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  • Writer's pictureSydney

The Kentucky Derby Weekend Guide

Updated: Mar 13, 2019

One of my favorite events that I got to experience while being a student at the University of Kentucky was going to the Kentucky Derby. Most people look at the Derby as a once in a lifetime experience, but not for the people that either live in Kentucky or attend school there. For us, we have so many events that weekend. Not only is graduation that same weekend, but you can't forget about Oaks Day (the day before the actual Derby). With a world wind of events, it's hard to manage where to go and what to see, hence the reason for my weekend go-to guide. Not only will I tell you where to go, but I will also give you some tips on how to rule the Derby.

Places to Go


Usually on Oaks Day, the distilleries are buzzing with tours and special events just to celebrate the Derby. When I worked at Buffalo Trace Distillery, we had tour buses galore filled with people from all over the world. Oaks Day was one of my favorite events to work. Not trying to be too biased, but Buffalo Trace offers free tours and tastings. I promise it's worth it. Before you make your plans for Derby weekend, make sure to check out distillery websites to see if its hosting any events on the property. Don't be afraid to call either if you have a big party and want to do something exciting that day.

Churchill Downs

The homestead of the Kentucky Derby, Churchill Downs. Besides going there for the Derby, Churchill Downs does have its own Oaks Day festivities. People can watch horses race as well as place their bets. It's also a good way to see how tomorrow will go. If you are like me though, you rather save Churchill Downs for Derby day and check out exciting places in Lexington, Frankfort and Louisville.


My favorite racetrack in Kentucky (yes, it's better than Churchill Downs). Keeneland will hold a viewing event for people that can't actually attend the Derby. You can go in the race track facilities and there's a huge screen to watch the races. You can also place bets there. Keeneland is only open for real racing in October and April. I would plan another trip to Kentucky during one of those months just to experience Keeneland season. The colors of the changing seasons and tailgating is like no other.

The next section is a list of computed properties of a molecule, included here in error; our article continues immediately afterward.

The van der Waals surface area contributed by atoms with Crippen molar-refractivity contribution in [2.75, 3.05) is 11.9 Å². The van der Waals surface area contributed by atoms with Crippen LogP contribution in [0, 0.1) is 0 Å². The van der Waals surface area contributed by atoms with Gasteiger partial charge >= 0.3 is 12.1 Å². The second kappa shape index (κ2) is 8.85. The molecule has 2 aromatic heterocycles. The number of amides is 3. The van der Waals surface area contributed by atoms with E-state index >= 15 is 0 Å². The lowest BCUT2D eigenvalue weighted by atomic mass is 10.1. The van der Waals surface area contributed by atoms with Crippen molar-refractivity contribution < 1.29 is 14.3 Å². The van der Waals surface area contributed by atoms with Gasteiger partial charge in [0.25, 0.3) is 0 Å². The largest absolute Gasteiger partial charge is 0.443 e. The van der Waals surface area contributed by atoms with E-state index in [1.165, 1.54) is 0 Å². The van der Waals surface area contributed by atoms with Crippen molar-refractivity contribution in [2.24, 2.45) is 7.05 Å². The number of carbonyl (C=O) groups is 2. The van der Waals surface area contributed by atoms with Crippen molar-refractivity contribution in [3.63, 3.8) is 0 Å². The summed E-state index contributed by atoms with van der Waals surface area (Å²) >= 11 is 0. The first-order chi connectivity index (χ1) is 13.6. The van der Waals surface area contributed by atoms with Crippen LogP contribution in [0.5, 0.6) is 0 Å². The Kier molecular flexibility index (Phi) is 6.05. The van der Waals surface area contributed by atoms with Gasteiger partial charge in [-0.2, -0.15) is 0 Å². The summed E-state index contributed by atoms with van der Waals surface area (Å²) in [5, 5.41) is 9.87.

Kentucky Horse Park

The historical Horse Park is a museum all about horses and racing. People can learn about the history of horses and how transportation/races have changed over centuries. It's a great place to take children to and maybe get a chance to pet horses on the property.

Tips for the Derby Weekend

1. When attending the Derby, try to get seats in the stands: With general admission, you get a spot on the grass (which is first come, first serve). You never know what the weather will be like on Derby day and it has rained in the past. It's not fun wearing a nice dress, hat and heels while standing in mud. Though seats might be expensive, I promise you it's worth being covered up.

2. Pack/wear sunscreen: While being on the grass, I got a major sunburn. Even though I applied before we left, I needed to keep reapplying. Try to pack a travel bottle of sunscreen that can fit in a small bag. If you are in the stands, you might not have to worry about sunburn as much, but still consider it.

3. Plan events and hotel a year advance: Since graduation for UK is the same weekend as the Derby, plan your hotels accordingly. Hotels are booked in Louisville all the way to Lexington. Most people book a year out anyways since the Derby is the same weekend every year. Also, make sure your Oaks Day events are also planned out in advance. Don't be afraid to look into tour groups that help plan everything for you. The Mint Julep group is one I know well from the distillery.

4. Hats and a bowtie: Ladies, pretty much every one is wearing a hat. It's doesn't have to be super fancy, but some women (and even men) go above and beyond on their hat. Find the hat first that you want to wear and then pick the dress. I promise it will be easier depending on how extravagant the hat is. Now for men, bowties are what you wear to the Derby. Not a tie, a bowtie! Have fun with it too. Men will wear bright colors because it is spring, so don't be afraid to wear pastels.

5. Pack flip-flops: You're feet will hurt and might get muddy if it rains, so pack a pair for your sake.

6. Save the cups: I can't stress enough to save your Mint Julep and Lily cups. The cups are collectables and they change every year. They are real glass and totally worth taking home. A simple momentum of your weekend in Kentucky.

7. Make sure to save room in your luggage for bourbon and pack alcohol travel zip-lock: Companies now sell bubble wrap zip-lock holders for alcohol so they no longer have to be wrapped up multiple times in your clothes. Buy a few of them before you leave for your trip because I promise you, you will buy bourbon and it will save your clothes greatly.

8. Lookout for celebrities: With the Derby being a global event, many celebrities have been known to show up. The Queen of England came many years ago, so it just proves how exciting the Derby is. Be on the lookout!

I hope this guide gets you excited for the Derby. I'm so sad I get to miss it and celebrating Oaks Day at the distillery. It's amazing how many people from all over the world come to Kentucky for this experience. Say hi to a celebrity, pet the race horses (if you can get near them), drink mint juleps, a lily cocktail or two and enjoy some Kentucky bourbon. Take in what Kentucky has to offer because who knows when you will be back and the sun (always) shines bright in the old Kentucky home.🏡


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